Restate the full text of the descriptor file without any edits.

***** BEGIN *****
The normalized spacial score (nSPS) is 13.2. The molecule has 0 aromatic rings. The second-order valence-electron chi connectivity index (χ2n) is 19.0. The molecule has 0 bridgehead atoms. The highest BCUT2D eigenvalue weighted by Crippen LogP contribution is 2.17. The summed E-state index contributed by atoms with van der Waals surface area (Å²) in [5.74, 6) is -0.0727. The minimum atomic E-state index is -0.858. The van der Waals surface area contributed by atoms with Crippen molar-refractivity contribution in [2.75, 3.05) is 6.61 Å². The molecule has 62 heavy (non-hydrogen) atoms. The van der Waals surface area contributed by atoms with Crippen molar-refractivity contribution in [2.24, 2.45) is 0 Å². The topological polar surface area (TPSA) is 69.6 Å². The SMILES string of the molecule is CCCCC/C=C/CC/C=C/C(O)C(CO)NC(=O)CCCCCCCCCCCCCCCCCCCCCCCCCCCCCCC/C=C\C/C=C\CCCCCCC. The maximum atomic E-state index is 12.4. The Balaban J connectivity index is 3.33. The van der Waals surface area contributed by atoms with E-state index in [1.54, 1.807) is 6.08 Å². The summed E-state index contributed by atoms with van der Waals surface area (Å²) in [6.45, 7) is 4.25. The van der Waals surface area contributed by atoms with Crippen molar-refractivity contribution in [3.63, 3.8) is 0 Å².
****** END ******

The normalized spacial score (nSPS) is 13.2. The molecule has 0 aromatic rings. The second-order valence-electron chi connectivity index (χ2n) is 19.0. The molecule has 0 bridgehead atoms. The highest BCUT2D eigenvalue weighted by Crippen LogP contribution is 2.17. The summed E-state index contributed by atoms with van der Waals surface area (Å²) in [5.74, 6) is -0.0727. The minimum atomic E-state index is -0.858. The van der Waals surface area contributed by atoms with Crippen molar-refractivity contribution in [2.75, 3.05) is 6.61 Å². The molecule has 62 heavy (non-hydrogen) atoms. The van der Waals surface area contributed by atoms with Crippen molar-refractivity contribution in [2.24, 2.45) is 0 Å². The topological polar surface area (TPSA) is 69.6 Å². The SMILES string of the molecule is CCCCC/C=C/CC/C=C/C(O)C(CO)NC(=O)CCCCCCCCCCCCCCCCCCCCCCCCCCCCCCC/C=C\C/C=C\CCCCCCC. The maximum atomic E-state index is 12.4. The Balaban J connectivity index is 3.33. The van der Waals surface area contributed by atoms with E-state index in [1.54, 1.807) is 6.08 Å². The summed E-state index contributed by atoms with van der Waals surface area (Å²) in [6.45, 7) is 4.25. The van der Waals surface area contributed by atoms with Crippen molar-refractivity contribution in [3.63, 3.8) is 0 Å².